Do I have an offroad car? No… “Alright, then we’ll take mine”, says Patrick on the phone. A few hours later, we are sitting in his car, crawling along a narrow path on a steep hillside towards the Wutach Gorge.
The name of the river below, “Wutach” means “angry waters”…. a few kilometres upstream, the same river meandering through meadows, carries the name “Gutach”, meaning “good/calm waters”, and as we are driving along, I understand why: Here the river has dug a deep gorge into the bedrock of the Black Forest, and all rain rushes down the steep slopes to concentrate the water in a narrow line – the river Wutach. A thunderstorm can quickly unleash this force of nature, no stone will be left where it was before. Better not be here in bad weather!
But today, the water flows gently over the gravel bed of the gorge. The water, although clear, has a tea-brown color which is typical for many rivers in the Black Forest. Tall firs, several centuries old and decorated with lichen, are covering the slopes. Every fallen tree stays where the storm or the beaver has felled it. The impact of humans is hardly to been seen here, it is a rough wilderness. Hardly any paths lead here – no surprise the lynx still thrives in this forest… the Wutach Gorge is a small gem of natural wilderness within our densly populated Southern Germany.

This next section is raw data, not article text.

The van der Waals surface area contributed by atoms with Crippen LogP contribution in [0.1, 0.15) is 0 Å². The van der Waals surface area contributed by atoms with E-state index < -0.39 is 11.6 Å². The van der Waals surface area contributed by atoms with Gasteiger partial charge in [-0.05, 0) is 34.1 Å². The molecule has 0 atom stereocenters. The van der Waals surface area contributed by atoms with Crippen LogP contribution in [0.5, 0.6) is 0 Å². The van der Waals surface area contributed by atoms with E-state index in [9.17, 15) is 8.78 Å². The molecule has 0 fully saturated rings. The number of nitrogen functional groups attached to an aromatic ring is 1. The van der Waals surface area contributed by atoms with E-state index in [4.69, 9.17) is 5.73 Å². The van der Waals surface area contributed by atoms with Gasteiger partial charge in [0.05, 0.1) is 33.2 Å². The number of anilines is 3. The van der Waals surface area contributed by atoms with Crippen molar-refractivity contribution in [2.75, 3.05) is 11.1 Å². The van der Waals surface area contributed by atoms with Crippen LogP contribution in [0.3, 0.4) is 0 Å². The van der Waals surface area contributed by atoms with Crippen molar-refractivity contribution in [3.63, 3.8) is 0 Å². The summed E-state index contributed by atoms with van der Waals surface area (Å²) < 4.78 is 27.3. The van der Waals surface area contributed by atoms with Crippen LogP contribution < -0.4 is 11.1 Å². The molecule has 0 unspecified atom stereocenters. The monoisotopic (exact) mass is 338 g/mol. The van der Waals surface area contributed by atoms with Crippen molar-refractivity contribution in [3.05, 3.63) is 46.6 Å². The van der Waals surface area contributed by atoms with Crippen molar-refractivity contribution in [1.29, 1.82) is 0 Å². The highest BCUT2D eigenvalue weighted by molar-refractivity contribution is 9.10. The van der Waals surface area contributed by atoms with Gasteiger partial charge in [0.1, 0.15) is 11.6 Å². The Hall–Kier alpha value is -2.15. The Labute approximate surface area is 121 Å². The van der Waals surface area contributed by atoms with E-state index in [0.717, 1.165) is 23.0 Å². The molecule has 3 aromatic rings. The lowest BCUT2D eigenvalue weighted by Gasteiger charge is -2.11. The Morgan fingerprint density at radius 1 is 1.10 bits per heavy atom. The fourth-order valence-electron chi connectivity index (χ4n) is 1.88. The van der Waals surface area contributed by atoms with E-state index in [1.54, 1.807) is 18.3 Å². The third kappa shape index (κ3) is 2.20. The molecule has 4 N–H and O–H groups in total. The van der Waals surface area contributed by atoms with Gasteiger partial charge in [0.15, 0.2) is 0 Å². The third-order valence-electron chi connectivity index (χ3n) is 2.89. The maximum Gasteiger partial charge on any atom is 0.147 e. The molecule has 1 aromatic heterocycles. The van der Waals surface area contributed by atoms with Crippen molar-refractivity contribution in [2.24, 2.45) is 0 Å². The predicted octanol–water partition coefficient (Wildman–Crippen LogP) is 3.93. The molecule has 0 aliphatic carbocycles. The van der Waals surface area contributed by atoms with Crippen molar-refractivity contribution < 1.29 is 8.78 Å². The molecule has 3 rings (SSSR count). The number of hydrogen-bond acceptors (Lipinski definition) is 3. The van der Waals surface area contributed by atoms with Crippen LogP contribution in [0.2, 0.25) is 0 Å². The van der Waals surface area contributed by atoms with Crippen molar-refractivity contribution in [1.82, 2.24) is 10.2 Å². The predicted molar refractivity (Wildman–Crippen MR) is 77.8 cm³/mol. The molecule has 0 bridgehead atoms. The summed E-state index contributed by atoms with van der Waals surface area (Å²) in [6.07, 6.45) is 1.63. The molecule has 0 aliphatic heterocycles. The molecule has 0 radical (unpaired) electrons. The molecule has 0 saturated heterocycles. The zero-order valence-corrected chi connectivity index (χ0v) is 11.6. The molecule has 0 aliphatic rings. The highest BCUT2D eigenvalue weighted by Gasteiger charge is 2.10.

My buddy Patrick starts directly with the dry fly, but because I do not see any activity on the surface, I tie on a nymph at first. The fishing here feels a little unfamiliar at first – a relatively small stream, which you have to wade because casting from the bank is hardly possible (mostly there is no bank). The pools can be pretty deep and dark, no fish is to be seen, but as I soon learn: You can rise them on a dry fly! I do catch a trout here and there, but Patrick is sure more successful with his dry fly I have to admit… the brown trouts are beautifully colored: a dark deep bronze with big red and black dots, the native trout of the Black Forest! As the evening approaches, various kinds of big and small mayflies begin to hatch, and I switch to dry fly as well.
In the course of the evening, fishing becomes better and better… and in the last light of day, almost every cast into the eddies and pocket waters behind rocks is immediately answered by a BLOB and a swirl… Only a fraction of the fish get hooked, but it is an extremly exciting, yet challenging kind of fishing.
We do not catch any particularly big fish on that day, but the landscape, and the beauty of the wild browns make it a day worth remembering! Many thanks to my buddy Patrick for showing me this stretch of water!